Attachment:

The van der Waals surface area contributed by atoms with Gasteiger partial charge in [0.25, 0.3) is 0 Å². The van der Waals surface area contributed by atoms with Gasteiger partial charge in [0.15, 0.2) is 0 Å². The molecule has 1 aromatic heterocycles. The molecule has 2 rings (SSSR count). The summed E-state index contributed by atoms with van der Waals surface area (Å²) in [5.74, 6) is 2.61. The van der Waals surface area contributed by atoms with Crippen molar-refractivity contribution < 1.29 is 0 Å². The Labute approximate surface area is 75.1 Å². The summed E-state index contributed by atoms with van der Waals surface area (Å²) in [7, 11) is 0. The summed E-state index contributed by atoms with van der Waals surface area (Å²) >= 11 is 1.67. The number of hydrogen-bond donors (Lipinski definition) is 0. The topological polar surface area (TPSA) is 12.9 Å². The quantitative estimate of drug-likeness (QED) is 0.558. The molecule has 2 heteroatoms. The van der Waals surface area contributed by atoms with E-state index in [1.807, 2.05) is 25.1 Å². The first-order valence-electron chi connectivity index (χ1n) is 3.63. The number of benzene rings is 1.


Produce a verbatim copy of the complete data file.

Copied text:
The van der Waals surface area contributed by atoms with Gasteiger partial charge in [0.25, 0.3) is 0 Å². The van der Waals surface area contributed by atoms with Gasteiger partial charge in [0.15, 0.2) is 0 Å². The molecule has 1 aromatic heterocycles. The molecule has 2 rings (SSSR count). The summed E-state index contributed by atoms with van der Waals surface area (Å²) in [5.74, 6) is 2.61. The van der Waals surface area contributed by atoms with Crippen molar-refractivity contribution < 1.29 is 0 Å². The Labute approximate surface area is 75.1 Å². The summed E-state index contributed by atoms with van der Waals surface area (Å²) in [7, 11) is 0. The summed E-state index contributed by atoms with van der Waals surface area (Å²) >= 11 is 1.67. The number of hydrogen-bond donors (Lipinski definition) is 0. The topological polar surface area (TPSA) is 12.9 Å². The quantitative estimate of drug-likeness (QED) is 0.558. The molecule has 2 heteroatoms. The van der Waals surface area contributed by atoms with E-state index in [1.807, 2.05) is 25.1 Å². The first-order valence-electron chi connectivity index (χ1n) is 3.63. The number of benzene rings is 1.